When I think back on my 20s, they almost don’t feel real.
They seemed to have happened centuries ago and just last week, at the same time.
Past tense doesn’t roll off my tongue easily when it comes to that age (jeez, I sound ancient!), since my brain got stuck on the idea of being forever 27 – who can blame him?!- especially since so many changes and lessons of that *decade* have barely settled in and started to bloom inside of me just the other day.
Maybe that’s what our 30s are for. To reap the benefits of our younger self. To feel the seeds come to life and sprout.
But that still doesn’t solve the mystery of our 20s.
Some place their money on adventure and say that our 20s should be about the discovery of new places. New people. Love. Finding out what you want and what you’re made of.
Others say that our 20s should be about fun. Friends. Travel. Hooking up. Livin’ la vida. Partying ‘till dawn. Every. Damn. Day. Basically, your 20s should be the beating heart of YOLO.
Then, there are the serious types. The ones that say you should “do the right thing”, like pursuing an academic path. With honors, of course. Working 189 hours a day at your first job ever. Hustling. Doing anything it takes for that corner office in your 30s or for the honor of becoming the youngest *insert fancy job title* ever.
In a nutshell, by the time you hit 30, you’re supposed to have tasted everything life has to offer. Make all the right decisions. Have everything figured out. Leave no stone unturned. No person unkissed. No regrets.
Signs that you’ve made it?! A wedding, a mortgage, a commute, … a burn-out?!
My 20s looked nothing like I wanted them to be back then. They were full of indecision. Shame. And pressure. Tons of pressure.
It felt like everybody else got the memo on how to do things, but me. Like I accidentally skipped the class about “how to do life” in middle school and now I’m in the dark.
My friends found their “soul-mate” and started planning their dream wedding. They all got hitched before they turned 25. Got on the baby making trend, immediately. By the time I got over the hangover from their receptions, I was in the middle of a booming baby-shower tour.
In the meantime, I was desperately trying to save my very toxic relationships. It hurts to admit it, but for the most part of my 20s, I was focused on changing others, instead of yours truly. The hard truth: I’ve wasted my time on people that didn’t deserve it. The pitiful part: I thought I had to do it. I had to make a relationship work. At all costs. Because the premise of me being the only sad single gal at every event made my skin crawl.
When I was 23, I got my first big break, career wise. I wasn’t going to squander it. I was committed to do whatever it takes to prove people that I could make it. So I dived head first into an insane 12 hour a day work schedule. Sleep soon became a commodity I no longer could afford. Going out? Seeing friends? Having fun? Eating lunch? Strange things that were not on my to-do list. But anxiety, panic attacks and chronic fatigue soon came to be on it.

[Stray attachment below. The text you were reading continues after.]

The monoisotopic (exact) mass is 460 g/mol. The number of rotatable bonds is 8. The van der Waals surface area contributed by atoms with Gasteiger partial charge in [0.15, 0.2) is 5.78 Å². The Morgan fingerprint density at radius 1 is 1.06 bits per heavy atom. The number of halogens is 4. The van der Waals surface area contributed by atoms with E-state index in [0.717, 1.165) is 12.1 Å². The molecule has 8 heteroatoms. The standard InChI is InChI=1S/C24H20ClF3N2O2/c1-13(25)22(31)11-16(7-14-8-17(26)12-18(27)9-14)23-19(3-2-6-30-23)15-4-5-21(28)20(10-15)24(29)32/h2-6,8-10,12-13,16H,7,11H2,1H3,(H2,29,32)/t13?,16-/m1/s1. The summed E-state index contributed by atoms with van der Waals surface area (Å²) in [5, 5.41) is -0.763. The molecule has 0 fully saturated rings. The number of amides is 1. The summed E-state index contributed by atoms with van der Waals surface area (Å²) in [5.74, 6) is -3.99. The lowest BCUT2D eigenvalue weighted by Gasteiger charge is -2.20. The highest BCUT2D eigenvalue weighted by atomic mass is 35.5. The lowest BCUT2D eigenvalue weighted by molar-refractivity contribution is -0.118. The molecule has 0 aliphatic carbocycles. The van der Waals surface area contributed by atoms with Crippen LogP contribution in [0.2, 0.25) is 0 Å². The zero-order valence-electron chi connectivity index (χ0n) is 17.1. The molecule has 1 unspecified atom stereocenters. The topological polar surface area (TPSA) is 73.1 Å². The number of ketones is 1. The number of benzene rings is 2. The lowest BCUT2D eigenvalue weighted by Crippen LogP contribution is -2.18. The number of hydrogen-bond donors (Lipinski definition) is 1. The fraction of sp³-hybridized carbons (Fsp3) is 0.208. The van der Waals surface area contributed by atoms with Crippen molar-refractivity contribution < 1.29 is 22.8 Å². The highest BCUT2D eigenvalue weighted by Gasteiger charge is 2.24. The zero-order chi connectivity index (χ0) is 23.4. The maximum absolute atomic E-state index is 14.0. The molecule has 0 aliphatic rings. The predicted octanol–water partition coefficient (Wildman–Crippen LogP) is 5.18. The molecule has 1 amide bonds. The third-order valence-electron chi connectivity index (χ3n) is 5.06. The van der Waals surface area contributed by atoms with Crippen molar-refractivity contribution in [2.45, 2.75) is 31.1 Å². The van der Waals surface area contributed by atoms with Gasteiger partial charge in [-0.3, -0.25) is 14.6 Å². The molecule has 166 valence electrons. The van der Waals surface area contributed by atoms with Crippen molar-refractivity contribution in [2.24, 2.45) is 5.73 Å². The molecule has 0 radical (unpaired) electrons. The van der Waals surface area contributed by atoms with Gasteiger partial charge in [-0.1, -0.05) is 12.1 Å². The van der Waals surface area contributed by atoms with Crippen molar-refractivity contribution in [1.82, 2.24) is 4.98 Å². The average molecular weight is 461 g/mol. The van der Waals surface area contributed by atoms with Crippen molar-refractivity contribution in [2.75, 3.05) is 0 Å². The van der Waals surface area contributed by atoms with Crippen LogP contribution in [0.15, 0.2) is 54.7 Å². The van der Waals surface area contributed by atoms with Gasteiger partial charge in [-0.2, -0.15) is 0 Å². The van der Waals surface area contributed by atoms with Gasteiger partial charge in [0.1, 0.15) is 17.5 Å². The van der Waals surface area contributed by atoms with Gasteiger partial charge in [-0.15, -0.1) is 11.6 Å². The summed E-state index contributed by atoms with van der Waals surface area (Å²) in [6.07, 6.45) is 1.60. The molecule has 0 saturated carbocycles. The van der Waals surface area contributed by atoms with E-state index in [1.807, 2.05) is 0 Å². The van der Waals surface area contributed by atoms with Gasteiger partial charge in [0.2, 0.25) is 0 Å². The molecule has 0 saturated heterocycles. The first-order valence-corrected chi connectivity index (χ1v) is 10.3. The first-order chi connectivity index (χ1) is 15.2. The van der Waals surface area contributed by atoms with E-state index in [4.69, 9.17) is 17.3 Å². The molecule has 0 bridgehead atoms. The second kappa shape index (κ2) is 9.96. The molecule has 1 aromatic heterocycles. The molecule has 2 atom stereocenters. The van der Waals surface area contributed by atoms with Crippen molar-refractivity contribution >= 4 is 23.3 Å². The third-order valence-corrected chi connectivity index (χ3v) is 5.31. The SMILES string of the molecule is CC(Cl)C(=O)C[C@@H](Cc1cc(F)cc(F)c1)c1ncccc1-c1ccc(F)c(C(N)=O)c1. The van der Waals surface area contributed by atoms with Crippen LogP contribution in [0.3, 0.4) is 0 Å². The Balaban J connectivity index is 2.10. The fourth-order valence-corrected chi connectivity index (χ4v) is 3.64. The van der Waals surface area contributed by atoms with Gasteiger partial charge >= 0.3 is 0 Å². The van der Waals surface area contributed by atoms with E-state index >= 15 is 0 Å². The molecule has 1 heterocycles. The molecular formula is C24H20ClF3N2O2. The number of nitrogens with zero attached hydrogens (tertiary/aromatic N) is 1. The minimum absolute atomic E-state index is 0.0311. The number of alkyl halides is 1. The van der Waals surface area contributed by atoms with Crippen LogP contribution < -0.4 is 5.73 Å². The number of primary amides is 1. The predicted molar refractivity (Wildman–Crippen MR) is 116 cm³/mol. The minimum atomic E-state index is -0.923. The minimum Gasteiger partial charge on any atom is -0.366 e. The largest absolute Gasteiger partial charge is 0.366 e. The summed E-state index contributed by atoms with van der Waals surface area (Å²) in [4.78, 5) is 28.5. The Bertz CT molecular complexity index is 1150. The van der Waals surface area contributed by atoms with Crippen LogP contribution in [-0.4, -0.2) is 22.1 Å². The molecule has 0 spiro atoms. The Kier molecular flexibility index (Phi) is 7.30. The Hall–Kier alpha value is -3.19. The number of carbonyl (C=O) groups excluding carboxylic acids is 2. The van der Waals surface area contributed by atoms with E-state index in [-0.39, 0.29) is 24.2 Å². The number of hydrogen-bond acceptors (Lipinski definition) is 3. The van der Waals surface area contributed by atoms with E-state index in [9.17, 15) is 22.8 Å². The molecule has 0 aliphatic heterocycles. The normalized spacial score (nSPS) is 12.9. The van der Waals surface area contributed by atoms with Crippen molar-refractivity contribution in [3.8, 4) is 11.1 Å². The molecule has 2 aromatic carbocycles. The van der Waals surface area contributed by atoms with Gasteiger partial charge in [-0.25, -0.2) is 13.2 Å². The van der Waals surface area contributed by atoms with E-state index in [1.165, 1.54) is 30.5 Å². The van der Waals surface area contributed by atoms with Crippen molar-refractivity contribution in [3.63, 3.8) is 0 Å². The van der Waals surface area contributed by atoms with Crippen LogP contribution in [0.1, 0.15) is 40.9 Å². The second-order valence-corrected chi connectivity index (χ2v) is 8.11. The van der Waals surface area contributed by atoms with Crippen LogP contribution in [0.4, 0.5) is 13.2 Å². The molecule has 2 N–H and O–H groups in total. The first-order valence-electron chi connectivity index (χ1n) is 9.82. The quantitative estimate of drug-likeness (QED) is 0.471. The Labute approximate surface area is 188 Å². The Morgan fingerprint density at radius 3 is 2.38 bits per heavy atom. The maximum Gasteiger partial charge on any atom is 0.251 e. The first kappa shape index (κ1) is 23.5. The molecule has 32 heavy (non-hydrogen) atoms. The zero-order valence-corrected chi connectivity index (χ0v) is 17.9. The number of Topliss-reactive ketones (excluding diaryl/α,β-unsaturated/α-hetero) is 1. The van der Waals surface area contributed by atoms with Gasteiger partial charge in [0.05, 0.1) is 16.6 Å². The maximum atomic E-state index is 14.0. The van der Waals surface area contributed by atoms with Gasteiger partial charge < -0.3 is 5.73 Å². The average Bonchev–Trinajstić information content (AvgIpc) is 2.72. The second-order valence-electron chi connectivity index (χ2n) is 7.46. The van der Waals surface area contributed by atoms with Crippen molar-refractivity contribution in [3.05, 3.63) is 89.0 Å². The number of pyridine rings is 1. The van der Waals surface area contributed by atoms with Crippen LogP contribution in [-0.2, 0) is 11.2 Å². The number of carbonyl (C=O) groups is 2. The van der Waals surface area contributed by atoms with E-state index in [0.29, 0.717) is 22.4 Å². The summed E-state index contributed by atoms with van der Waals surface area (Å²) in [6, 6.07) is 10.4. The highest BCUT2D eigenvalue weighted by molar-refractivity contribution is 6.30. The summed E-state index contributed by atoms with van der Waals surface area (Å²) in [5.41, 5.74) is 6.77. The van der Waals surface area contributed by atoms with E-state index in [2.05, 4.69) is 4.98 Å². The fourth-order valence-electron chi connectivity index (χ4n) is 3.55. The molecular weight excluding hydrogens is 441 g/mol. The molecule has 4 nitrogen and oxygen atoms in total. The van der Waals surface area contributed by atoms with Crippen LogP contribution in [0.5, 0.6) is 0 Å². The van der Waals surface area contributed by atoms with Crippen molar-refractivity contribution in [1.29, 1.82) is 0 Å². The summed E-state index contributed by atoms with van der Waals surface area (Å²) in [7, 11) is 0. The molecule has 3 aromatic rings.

I had to quit my job. Return to my home town. And break it off, for good this time, with my boyfriend. I was 24, single & jobless, living with my parents again. No badass babe makes it big from that scenario.
For the longest time, I thought I was doing something wrong. That I was broken. That I’m missing a built-in feature and that I was running out of time. It was like looking at massive surf waves in Hawaii, seeing everybody else gliding on top of them like it’s no biggie, while I didn’t even know how to swim.
It never occurred to me that 20 something are baby grown-ups that are just learning to navigate life on a trial and error basis. It never dawned on me that the error part was something you should go for instead of avoiding.
I continued dating the wrong people, until my heart couldn’t take it anymore. Until being single felt like a blessing. I learned how to be comfortable by myself at weddings, parties and dates. I read every self-help book I could lay my hands on. I sucked at yoga, but did it anyway. Landed a bunch of terrifying interviews and got a cool job in an industry I knew nothing about.
Most importantly: I stopped searching for a predefined path and started embracing my mistakes.
As far as my platter of personal experience goes, that was a game-changer.
Once I stopped chasing everybody else’s shoulds, I was able to breathe again. My head was above water, for the first time in a long time. The waves didn’t seem scary anymore. My heart was light. My head was high. Living life on my weird, off the right path, euphoric and tender terms was a hell of a lot better than following other people’s footsteps.
That right there is the only wisdom I have when it comes to making the most out of your 20s: make them your own.
Take good parts and live them to the max. Take the bad ones and figure out the lesson behind them. There always is one.
Don’t let anyone trick you into thinking you’re off track, you’re out of time or chances. Everybody’s journey is different, unique and equally valuable. Your 20s are for YOURSELF. Make them look, sound and feel like you.
Invite some turbulence in. Make room for mess. Be opened to the unexpected. To the not so perfect emotions. And momentary thrills. Say yes to road trips with no destinations.